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Thursday, September 15, 2005

Sharpened Sen. Feingold still misses the boat on judicial ethics

Yesterday I ruthlessly mocked Sen. Russ Feingold (D-WI) for insisting, during Tuesday's confirmation hearing, that Judge and Chief Justice-nominee John G. Roberts, Jr. discuss the specifics of a still-pending case called Hamdan v. Rumsfeld. Judge Roberts quite properly refused to do so, citing off the top of his head the exact provision of the Code of Judicial Conduct that forbade him from doing so, Canon 3A(6).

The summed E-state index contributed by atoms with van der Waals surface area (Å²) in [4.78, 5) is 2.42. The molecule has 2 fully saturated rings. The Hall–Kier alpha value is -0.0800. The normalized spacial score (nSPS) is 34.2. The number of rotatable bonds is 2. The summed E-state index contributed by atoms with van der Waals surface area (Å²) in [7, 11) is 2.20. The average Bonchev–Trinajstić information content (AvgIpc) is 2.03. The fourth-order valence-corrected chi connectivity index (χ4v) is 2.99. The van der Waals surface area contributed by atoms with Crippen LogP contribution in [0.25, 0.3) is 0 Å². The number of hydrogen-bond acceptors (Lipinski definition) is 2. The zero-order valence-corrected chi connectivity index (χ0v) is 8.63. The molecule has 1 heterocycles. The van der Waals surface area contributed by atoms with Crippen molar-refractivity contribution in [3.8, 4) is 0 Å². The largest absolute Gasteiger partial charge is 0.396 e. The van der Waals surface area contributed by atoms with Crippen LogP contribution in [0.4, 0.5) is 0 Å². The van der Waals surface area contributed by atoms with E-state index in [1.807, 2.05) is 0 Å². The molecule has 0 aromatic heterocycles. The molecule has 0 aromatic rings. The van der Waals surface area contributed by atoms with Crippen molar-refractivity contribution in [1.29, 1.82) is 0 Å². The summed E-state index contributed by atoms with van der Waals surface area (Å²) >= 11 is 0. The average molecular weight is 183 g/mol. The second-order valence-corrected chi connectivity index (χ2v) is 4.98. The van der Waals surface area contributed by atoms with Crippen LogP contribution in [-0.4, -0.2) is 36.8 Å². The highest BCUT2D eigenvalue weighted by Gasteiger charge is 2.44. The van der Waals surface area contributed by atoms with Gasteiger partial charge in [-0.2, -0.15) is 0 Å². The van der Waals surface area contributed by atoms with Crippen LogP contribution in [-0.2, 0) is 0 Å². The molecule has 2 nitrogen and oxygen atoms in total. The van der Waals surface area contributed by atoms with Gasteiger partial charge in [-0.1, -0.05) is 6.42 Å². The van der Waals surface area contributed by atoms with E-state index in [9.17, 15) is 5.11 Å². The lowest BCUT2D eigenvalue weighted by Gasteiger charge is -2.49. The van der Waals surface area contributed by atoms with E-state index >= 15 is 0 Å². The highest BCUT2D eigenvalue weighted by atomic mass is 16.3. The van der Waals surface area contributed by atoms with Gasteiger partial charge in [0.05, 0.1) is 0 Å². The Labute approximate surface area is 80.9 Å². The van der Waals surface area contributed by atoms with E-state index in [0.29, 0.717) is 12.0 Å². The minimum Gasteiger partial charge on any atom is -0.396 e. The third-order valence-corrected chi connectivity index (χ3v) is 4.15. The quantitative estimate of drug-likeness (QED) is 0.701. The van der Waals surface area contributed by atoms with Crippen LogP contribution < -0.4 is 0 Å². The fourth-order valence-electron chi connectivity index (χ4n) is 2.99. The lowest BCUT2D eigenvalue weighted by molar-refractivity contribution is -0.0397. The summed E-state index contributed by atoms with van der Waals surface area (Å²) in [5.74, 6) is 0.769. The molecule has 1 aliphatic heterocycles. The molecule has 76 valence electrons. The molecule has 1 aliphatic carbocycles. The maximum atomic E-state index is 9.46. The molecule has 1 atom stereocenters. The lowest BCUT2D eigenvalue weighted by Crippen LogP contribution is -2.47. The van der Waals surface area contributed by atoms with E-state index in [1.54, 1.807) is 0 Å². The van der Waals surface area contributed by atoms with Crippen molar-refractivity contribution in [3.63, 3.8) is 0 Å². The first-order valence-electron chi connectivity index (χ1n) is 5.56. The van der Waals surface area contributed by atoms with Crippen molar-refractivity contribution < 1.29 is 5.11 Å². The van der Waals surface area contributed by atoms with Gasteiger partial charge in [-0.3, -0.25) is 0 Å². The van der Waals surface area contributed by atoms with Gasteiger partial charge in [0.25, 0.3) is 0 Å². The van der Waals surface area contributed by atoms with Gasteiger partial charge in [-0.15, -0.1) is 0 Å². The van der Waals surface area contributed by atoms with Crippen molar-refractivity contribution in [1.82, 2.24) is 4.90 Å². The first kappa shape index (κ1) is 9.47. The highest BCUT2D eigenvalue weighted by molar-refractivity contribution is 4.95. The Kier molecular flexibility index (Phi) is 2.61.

I've just now reviewed the transcript and my TiVo'd recording of their follow-up exchange on Wednesday afternoon, however. And I've got to give Sen. Feingold (or more likely some young lawyer on his or the Committee's staff) credit: They made a good attempt at circumventing Judge Roberts' objection by carefully constructing a new question about a similar-sounding Global War on Terror case about which Judge Roberts had also declined to opine on Tuesday — the Supreme Court's recent decision in Hamdi v. Rumsfeld.